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STEMI plan aims to decrease heart disease in Mississippi

 

Mississippi is looking to improve the health of its residents, starting with the disease that claims more lives than cancer, traffic injuries, suicides and AIDS combined.

Recently, the state has been attempting to reduce the increasing number of heart-disease related deaths and the Mississippi Healthcare Alliance (MHCA) and the Mississippi State Department of Health are spearheading that goal. Together, the groups have implemented a plan of action called the ST-Elevation Myocardial Infarction, or STEMI.

The plan engages in teaching Mississippians, both patients and trained personnel, with an educational design used in state hospitals to ensure equal care is provided to patients with heart disease.

“(The STEMI plan of care) puts all the players together to work to coordinate hand-offs and recognition of the patient so that it’s fluid and that it’s standard,” said Heather Sistrunk, cardiovascular services director for Baptist Memorial Hospital and MHCA board secretary.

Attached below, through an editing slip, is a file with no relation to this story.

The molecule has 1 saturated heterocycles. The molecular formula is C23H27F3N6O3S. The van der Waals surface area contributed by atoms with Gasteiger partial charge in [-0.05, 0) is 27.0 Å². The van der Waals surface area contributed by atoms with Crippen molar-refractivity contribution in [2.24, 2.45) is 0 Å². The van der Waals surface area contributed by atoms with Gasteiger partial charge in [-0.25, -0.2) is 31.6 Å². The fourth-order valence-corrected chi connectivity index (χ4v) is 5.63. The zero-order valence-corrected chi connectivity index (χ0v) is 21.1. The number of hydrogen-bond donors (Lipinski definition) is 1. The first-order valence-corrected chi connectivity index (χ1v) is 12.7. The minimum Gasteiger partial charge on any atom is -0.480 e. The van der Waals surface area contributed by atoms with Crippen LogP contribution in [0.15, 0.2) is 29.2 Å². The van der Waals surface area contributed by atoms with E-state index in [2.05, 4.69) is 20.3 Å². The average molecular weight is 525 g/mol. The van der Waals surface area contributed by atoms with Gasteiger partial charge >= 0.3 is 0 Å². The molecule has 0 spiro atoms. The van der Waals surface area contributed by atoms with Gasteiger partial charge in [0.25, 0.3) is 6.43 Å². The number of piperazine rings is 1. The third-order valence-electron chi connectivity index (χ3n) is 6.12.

“You’re going to get a standardized treatment plan,” she said. “Everybody is going to treat you the same. Everybody is on the same page.”

Contrary to popular belief, three out of four Mississippians live with at least one cardiovascular disease (CVD) risk factor, which may include: obesity, diabetes, high blood pressure, stress and anger, smoking, high cholesterol, physical inactivity and genetics.

A study conducted by the MSDH on chronic disease in Lafayette County showed CVD as the third-highest cause of chronic diseases in 2007 at 9 percent. Diabetes was the second-highest and obesity was the largest cause of chronic diseases, at 11 percent and 32 percent, respectively.

The changes of heart disease can be lessened simply by eating healthy and exercising.

Sistrunk said emergency medical service (EMS) teams, especially those associated with 911, are valuable in assessing and notifying hospitals of patients’ situations before they arrive.    

“The faster you can get to a place where they can intervene, (the better),” said University of Mississippi nursing major Caitlin Clark. “You want to get to where you can get the treatment the quickest.”

Sistrunk said MHCA plans to publicly campaign the importance of dialing 911.

A patient’s self-diagnosis is hard to rely on because symptoms vary between gender and age groups, which is why utilization of 911 is so important.

Typically, heart attack victims worry about the cost of ambulance care or of having a false attack.

“They may be having false chest pain, it may be something related to their stomach or something else, but that is OK,” Sistrunk said. “We’d rather (they be) on the safe side than not. It’s much more important for a person to be a viable part of the family than to ignore it and not be.”